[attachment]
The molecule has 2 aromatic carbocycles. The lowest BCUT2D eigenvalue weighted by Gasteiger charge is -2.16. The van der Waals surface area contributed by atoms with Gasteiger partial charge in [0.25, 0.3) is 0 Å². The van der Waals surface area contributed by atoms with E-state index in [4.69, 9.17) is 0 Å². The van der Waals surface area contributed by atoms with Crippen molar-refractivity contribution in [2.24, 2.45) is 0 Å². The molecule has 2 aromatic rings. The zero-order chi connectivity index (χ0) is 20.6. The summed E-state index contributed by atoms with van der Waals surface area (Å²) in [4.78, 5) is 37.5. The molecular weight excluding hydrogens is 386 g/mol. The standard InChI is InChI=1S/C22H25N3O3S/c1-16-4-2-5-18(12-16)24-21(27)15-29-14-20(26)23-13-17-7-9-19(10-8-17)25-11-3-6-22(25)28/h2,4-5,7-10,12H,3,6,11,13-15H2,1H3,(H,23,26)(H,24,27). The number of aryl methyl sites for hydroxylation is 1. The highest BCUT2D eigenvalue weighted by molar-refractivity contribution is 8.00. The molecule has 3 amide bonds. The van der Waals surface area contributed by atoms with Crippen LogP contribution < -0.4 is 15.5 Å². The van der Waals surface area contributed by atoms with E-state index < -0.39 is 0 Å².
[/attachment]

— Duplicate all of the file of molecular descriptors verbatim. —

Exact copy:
The molecule has 2 aromatic carbocycles. The lowest BCUT2D eigenvalue weighted by Gasteiger charge is -2.16. The van der Waals surface area contributed by atoms with Gasteiger partial charge in [0.25, 0.3) is 0 Å². The van der Waals surface area contributed by atoms with E-state index in [4.69, 9.17) is 0 Å². The van der Waals surface area contributed by atoms with Crippen molar-refractivity contribution in [2.24, 2.45) is 0 Å². The molecule has 2 aromatic rings. The zero-order chi connectivity index (χ0) is 20.6. The summed E-state index contributed by atoms with van der Waals surface area (Å²) in [4.78, 5) is 37.5. The molecular weight excluding hydrogens is 386 g/mol. The standard InChI is InChI=1S/C22H25N3O3S/c1-16-4-2-5-18(12-16)24-21(27)15-29-14-20(26)23-13-17-7-9-19(10-8-17)25-11-3-6-22(25)28/h2,4-5,7-10,12H,3,6,11,13-15H2,1H3,(H,23,26)(H,24,27). The number of aryl methyl sites for hydroxylation is 1. The highest BCUT2D eigenvalue weighted by molar-refractivity contribution is 8.00. The molecule has 3 amide bonds. The van der Waals surface area contributed by atoms with Crippen LogP contribution < -0.4 is 15.5 Å². The van der Waals surface area contributed by atoms with E-state index < -0.39 is 0 Å².